Scientists scrutinize virus, contaminants in smallmouth bass die-off (Article/July 2018)
For more than a decade, biologists have been picking away at a mystery: What caused a years-long decline of smallmouth bass in Pennsylvania’s Susquehanna River starting more than a decade ago? Some think they may have finally cracked the case. The results of recently published research, lauded by some as “the smoking gun,” points to a virus once thought not to affect...
Back from the Brink (Article/July 2003)
Barely a decade ago, some scientists began to think the unthinkable: American shad, which once had reigned as the Bay’s most valuable species, should be listed as an endangered species. In 1980, only 139 shad were counted at Conowingo Dam, on the Susquehanna River, once home to the largest spawning grounds on the entire East Coast. In 1992, biologists looking for...
Long slog ahead for new attempt to move shad past Conowingo, other dams (Article/June 2016)
Leon Senft remembers a time when he and other fishermen lined the shore of the Susquehanna River below the Conowingo Dam and hooked American shad almost as fast as they could cast their lines in the churning water. “We really had a bonanza there for a while,” recalled Senft, 85, who’s been angling for the big migratory fish longer than most people are alive. “It was not...
Pennsylvania declares Susquehanna stretch impaired for recreation (/August 2016)
Pennsylvania’s Department of Environmental Protection has proposed listing four miles of the 400-mile Susquehanna River as impaired for recreation. But though the river’s smallmouth bass have shown signs of illness and the populations have declined, the agency maintains it lacks the information to determine the river impaired for aquatic life. The DEP announced the...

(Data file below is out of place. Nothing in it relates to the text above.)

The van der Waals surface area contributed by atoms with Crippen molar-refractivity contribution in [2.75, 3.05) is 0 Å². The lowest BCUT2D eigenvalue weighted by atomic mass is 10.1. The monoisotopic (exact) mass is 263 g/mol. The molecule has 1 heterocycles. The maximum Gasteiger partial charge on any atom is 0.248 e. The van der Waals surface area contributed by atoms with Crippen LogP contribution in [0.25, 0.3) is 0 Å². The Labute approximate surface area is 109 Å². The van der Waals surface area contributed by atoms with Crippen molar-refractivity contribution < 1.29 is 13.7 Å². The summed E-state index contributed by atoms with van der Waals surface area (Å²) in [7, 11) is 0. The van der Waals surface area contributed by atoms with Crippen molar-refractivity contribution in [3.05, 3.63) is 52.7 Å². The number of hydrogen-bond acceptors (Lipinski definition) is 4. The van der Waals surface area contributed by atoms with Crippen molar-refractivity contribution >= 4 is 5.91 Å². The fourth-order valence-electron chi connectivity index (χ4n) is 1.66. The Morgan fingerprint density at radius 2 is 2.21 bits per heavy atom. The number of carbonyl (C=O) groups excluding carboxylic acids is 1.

Eels returning to Susquehanna; will mussels, water quality follow? (Article/November 2016)
Wearing a battery-powered electro-shocker on his back, Josh Newhard came up short as he waded knee-deep in Buffalo Creek to probe for any eels lurking under rocks or along its banks. “Well, that’s something we haven’t seen before,” he said. Just ahead, a herd of cows standing in the central Pennsylvania creek stared back at Newhard and the other five U.S. Fish and...
Sojourns help to create the next wave of our waters keepers (Message from the Alliance/August 2012)
A few weeks ago, one of our past “sojourn babies,” Kevin Rudisill, called our office to ask if I would discuss the Chesapeake Bay at an eighth-grade Earth Day assembly. I told him I’d be honored. I hadn’t seen Kevin since the Alliance organized its last Susquehanna Sojourn in 2009. Then, he was an adorable, active boy with chubby cheeks who liked to hang out with the...
Paddle into Pennsylvania’s past on West Branch water trail (Chesapeake Bay Gateways Network/July 2005)
Floating down the river, there was no sign of civilization. Rolling hills could be seen all around, but there were no houses. Hawks flew overhead and an Eastern wood-pewee sang in the forest. But there were no planes. The rushing sound of the river filled the air. But there were no roads, trucks or cars nearby. There was no cell phone coverage. It was as close to wilderness...